Jennifer Brandt

Brooklyn, New York, United States

Food worship has gone from a cult like status to an easy topic for any dinner party icebreaker. In American culture, food celebration is only a recent pastime. Words like “foodie” and “localvore” are now thrown around with abandon as if we have always been this way. I feel Lucky I grew up in a home that appreciated food, both low and highbrow. My father grew up in a home where food was meant to nourish but not to inspire. This drove him to appreciate food like only poor kids can. My nana was a single mother and was in school and working full time while raising 3 kids. Although my nana is my hero in many ways, she was no cook. She had a limited repertoire of foods she made well (like her dilly beans and dreamy buttermilk doughnuts). Like any practical Yankee she of course had a garden and I will never forget the smell in the summertime; Dill rosemary, chives, and tarragon, giving way to the earthy scents of beans and squash in the fall. I remember my father gardening in the back of a motel my mother used to manage, and I have grown herbs and whatever vegetables possible in even my smallest of apartments. When my nana returned to school, she asked her 3 children to pitch in with household duties. My father, the youngest, chose to cook. He loved food so much that although he certainly would have been an amazing professional chef, he chose not to because as he said "being a chef ruins you taste buds." Food was that important to him. When my parents divorced I had to split my time between my mom’s and my dads cooking. My own mother, like my fathers mother, was no ace in the kitchen. My mother could cook about 3 things, shepherds pie, banana bread, and boxed dinners. Since we were broke, my mother often skipped fresh produce and skimmed on quality ingredients, and I still love Kraft Mac and Cheese. No blame here, just facts. I worked from a pretty young age, about 13 on, so I was usually able to buy the food I wanted. This translated to fresh fruit, homemade Alfredo, and my favorite in high school, garlic grilled cheese. We had an abundance what I later learned people call “government cheese”, however, being from VT it was Cabot cheddar, go figure. When I moved out on my own, I was broke but I was clever enough to work in restaurants. I worked in delis, diners, tourist traps and fine dining and across the board the magic was always the food that happened behind the scenes. Food experiments you would never want to hear about were consumed, hard to find or ex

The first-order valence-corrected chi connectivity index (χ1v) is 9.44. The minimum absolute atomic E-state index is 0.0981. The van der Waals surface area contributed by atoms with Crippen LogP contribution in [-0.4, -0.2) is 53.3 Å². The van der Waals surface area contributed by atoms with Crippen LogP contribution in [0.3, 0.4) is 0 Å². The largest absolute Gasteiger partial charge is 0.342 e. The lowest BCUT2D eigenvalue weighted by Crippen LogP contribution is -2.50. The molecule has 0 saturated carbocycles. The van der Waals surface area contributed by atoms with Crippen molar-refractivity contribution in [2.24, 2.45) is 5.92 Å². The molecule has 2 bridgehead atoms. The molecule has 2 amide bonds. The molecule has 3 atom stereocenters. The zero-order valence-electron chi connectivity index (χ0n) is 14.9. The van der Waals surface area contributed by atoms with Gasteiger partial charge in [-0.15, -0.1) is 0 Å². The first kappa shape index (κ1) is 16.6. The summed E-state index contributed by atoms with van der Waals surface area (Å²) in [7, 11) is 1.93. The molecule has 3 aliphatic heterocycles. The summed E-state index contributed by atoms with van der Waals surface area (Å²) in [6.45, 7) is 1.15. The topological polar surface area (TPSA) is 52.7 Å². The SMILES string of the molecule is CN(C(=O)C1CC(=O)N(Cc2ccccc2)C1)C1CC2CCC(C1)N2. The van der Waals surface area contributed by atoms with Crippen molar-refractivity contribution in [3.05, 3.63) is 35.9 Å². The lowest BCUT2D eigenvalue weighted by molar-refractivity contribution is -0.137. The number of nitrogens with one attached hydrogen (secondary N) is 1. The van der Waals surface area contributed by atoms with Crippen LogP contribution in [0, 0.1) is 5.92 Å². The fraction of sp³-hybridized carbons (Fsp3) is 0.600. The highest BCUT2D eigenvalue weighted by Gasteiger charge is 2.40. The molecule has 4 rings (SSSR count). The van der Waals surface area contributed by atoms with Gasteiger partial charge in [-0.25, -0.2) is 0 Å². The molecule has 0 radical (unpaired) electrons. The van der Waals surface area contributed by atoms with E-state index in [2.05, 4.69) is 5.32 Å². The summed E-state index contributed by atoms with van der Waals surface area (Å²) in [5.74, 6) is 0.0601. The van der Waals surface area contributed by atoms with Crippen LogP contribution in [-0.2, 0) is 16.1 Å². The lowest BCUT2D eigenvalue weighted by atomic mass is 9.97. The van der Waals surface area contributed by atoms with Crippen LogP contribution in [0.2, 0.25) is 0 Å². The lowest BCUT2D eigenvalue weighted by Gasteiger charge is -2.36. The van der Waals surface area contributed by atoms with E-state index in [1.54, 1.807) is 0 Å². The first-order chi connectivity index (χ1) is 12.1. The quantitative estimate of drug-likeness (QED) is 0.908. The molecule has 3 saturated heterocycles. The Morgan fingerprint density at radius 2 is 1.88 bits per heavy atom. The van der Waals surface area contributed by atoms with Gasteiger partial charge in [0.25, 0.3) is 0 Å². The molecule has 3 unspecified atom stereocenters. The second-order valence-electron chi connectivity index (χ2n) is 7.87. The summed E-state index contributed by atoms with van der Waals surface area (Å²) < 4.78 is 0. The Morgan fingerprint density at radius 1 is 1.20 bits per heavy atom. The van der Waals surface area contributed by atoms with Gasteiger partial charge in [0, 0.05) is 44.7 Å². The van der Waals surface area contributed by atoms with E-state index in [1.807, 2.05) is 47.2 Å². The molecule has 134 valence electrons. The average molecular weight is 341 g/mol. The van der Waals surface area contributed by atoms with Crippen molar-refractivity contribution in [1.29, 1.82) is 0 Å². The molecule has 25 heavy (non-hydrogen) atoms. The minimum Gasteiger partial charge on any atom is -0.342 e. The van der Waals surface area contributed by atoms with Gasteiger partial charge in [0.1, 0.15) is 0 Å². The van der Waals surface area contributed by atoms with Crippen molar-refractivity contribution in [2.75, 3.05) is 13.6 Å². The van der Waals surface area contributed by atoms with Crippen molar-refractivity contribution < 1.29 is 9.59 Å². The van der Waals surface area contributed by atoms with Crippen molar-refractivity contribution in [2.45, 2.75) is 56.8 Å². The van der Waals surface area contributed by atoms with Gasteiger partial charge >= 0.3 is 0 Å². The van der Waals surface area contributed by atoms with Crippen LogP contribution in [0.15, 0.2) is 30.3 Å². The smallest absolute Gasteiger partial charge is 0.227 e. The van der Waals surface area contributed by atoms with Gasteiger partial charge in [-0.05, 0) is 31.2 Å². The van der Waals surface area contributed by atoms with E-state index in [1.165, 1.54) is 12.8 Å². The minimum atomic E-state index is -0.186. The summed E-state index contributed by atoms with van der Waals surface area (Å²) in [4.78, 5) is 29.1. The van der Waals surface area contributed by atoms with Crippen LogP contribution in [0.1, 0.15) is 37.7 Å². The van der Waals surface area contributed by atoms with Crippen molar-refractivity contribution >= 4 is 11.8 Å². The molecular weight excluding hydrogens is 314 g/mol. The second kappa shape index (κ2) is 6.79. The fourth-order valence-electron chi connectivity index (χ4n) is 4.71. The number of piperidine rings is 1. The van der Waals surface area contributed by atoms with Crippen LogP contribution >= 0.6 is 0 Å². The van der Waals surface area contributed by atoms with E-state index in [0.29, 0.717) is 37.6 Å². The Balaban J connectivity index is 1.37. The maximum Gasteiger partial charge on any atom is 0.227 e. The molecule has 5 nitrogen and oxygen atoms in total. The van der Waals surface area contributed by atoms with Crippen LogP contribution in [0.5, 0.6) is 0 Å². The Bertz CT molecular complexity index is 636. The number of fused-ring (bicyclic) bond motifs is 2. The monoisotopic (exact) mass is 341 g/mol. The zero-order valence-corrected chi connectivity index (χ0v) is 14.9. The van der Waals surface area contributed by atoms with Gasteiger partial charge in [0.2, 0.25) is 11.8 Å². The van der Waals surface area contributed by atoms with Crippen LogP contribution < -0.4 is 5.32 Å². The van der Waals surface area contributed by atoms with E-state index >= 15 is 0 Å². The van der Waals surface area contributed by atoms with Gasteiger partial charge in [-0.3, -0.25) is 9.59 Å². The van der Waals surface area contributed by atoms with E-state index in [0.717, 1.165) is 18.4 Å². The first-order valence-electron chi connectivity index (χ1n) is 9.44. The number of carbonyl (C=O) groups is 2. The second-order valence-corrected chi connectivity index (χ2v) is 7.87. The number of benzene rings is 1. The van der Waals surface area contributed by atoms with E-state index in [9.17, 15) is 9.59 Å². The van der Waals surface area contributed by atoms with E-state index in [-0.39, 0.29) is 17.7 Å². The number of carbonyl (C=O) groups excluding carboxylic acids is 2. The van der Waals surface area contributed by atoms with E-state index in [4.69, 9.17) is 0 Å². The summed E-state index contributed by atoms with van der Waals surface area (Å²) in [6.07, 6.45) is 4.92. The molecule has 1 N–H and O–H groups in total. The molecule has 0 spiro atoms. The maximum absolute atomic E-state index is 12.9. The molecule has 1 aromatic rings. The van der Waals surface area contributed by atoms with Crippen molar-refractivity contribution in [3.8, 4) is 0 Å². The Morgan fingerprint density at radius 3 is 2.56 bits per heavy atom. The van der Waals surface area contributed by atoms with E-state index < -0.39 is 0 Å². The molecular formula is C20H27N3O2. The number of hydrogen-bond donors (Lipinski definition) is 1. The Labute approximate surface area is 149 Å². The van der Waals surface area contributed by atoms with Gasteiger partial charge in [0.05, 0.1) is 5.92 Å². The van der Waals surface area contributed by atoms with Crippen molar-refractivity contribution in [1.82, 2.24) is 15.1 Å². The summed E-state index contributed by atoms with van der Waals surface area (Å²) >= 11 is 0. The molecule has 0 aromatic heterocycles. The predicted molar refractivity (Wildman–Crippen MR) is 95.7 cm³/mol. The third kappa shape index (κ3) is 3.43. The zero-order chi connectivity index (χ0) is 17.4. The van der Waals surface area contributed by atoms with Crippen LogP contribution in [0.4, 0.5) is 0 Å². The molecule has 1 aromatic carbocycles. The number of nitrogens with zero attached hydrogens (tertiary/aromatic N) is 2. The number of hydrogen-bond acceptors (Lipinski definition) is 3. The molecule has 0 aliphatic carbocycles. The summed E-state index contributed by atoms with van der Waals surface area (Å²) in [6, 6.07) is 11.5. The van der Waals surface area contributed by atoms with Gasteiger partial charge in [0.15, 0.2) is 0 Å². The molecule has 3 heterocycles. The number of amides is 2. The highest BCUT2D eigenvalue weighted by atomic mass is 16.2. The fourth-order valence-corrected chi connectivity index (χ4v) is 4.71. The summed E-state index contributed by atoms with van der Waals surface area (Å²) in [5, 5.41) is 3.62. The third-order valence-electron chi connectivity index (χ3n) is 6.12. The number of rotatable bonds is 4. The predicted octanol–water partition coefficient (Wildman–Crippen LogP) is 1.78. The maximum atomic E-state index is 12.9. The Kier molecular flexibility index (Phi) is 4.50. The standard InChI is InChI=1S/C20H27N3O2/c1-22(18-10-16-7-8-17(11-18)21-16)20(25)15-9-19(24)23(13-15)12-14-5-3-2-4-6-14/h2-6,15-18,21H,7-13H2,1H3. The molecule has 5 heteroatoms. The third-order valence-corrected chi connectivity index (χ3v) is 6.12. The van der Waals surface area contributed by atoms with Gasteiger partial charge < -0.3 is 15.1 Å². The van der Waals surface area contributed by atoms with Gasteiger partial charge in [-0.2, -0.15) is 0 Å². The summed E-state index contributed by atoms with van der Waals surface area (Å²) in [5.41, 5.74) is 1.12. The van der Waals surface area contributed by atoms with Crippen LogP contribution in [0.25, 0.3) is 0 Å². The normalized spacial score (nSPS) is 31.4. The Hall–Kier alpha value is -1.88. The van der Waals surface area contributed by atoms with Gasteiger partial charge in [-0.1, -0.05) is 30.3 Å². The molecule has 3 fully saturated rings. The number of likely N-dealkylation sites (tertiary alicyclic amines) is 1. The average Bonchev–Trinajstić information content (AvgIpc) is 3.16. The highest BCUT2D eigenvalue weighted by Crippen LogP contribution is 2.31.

• Work
    • Social media marketing Citizen Cider
  • Education
    • Universtiy of Vermont